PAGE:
Oil slides on demand worries
Brent futures slumped 8.7% since the end of June after a brief spike earlier this month due to drone strikes on the Abqaiq processing facility and Khurais oil field. Despite some skepticism from the market, Saudi Aramco has already returned to producing more than 9.9 million barrels a day of crude, and this quicker than expected timeline coupled with the subsequent sell off in prices has underscored investors’ focus on weakening oil demand from slower economic growth and the U.S.-China trade war.
“Oil supply remains quite adequate and the U.S. has a lot of oil,” said Phil Streible, senior market strategist at R.J. O’Brien & Associates. “The economic picture might be weakening a bit, so demand is softening with that.”
Political tensions have abated somewhat since the September 14 strike on Saudi Arabia as the parties involved take a cautious approach. The kingdom’s Crown Prince Mohammed Bin Salman warned that war between his country and Iran would bring a “total collapse of the global economy” and should be avoided. He added he prefers non-military pressure to stymie Iranian ambitions. The U.S. and Saudi Arabia have blamed Iran for the attacks, though the Persian Gulf nation denies it.
Meanwhile, Saudi Arabia has agreed to a limited cease-fire in several areas of Yemen including the capital Sana’a, which is controlled by Iran-backed Houthi rebels, a Yemeni government official said last week, further easing tensions in the region.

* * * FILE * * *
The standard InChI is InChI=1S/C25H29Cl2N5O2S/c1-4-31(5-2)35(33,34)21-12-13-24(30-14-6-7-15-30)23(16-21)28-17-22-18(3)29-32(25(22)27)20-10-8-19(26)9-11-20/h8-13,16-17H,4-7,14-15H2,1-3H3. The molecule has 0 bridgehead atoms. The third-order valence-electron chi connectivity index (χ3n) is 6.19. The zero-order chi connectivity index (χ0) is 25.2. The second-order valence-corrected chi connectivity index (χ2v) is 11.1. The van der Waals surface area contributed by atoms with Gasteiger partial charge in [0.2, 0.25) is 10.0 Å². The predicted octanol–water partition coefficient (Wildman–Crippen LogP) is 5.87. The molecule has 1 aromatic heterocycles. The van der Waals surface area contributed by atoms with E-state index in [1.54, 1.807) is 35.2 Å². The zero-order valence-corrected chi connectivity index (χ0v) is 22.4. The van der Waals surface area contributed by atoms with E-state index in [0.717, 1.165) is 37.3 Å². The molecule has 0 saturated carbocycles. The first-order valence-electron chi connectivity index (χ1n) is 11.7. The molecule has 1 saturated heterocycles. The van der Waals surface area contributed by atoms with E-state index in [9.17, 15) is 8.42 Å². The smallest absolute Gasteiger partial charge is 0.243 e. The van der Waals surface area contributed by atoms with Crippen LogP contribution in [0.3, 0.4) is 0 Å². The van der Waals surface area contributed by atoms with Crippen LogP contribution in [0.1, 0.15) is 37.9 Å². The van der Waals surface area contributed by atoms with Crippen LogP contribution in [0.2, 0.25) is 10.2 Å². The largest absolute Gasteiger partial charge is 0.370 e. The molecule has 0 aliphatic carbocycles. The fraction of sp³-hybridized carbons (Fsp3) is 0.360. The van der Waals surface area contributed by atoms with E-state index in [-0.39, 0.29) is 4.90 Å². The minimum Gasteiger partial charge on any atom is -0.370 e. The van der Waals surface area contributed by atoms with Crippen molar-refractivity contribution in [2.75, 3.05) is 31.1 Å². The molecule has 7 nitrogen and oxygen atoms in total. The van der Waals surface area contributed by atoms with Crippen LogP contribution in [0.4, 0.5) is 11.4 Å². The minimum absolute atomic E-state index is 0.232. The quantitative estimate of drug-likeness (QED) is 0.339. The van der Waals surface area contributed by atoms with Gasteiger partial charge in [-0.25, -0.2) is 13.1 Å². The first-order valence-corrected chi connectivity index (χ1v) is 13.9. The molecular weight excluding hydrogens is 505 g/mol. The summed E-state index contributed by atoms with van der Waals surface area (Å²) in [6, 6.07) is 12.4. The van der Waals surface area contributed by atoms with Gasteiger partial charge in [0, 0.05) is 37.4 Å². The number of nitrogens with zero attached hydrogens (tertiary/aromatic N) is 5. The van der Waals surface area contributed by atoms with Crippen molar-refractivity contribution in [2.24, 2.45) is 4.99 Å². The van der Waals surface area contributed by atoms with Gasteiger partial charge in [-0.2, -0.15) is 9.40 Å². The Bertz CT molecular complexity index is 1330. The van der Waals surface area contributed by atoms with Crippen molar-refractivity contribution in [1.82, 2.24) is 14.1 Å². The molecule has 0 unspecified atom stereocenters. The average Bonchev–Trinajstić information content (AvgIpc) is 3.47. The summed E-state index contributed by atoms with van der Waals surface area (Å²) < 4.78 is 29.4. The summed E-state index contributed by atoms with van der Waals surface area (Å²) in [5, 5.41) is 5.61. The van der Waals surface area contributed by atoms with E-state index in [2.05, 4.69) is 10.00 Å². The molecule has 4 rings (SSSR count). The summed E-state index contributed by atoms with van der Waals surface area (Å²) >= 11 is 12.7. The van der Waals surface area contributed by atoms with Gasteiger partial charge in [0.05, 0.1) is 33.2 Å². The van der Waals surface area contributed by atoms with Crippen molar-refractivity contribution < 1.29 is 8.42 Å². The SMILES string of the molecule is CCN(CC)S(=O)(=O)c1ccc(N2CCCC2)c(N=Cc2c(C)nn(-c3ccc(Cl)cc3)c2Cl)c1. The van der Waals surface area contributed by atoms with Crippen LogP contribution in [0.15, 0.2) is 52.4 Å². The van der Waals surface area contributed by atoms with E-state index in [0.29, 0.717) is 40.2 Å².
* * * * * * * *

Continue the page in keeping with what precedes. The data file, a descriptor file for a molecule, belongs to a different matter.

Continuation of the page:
Brent for November settlement, which expired Monday, fell $1.13 to $60.78 a barrel on the London-based ICE Futures Europe Exchange. Prices are up 0.6% this month. The more-active December contract was down $1.79 to $59.25. The global benchmark crude traded at a premium of $6.71 to West Texas Intermediate.
WTI for November delivery lost $1.84 to settle at $54.07 a barrel on the New York Mercantile Exchange. Prices slipped 1.9% this month, and down 7.5% for the quarter.
The oil market has also been driven by the prolonged clash between Washington and Beijing over trade, and the knock-on effects on economic growth. The world’s two largest economies will head into another round of high-level trade talks following China’s week-long national holidays starting October 1.
Investors are also looking ahead to weekly inventory data tomorrow, which could help bolster the lagging prices.
“We are looking for a turnaround Tuesday,” said Phil Flynn, senior market analyst at Price Futures Group, citing expectations for a bullish crude inventory draw. “But the report that Saudi Arabia is back at full capacity is kind of the negative hangover today.”
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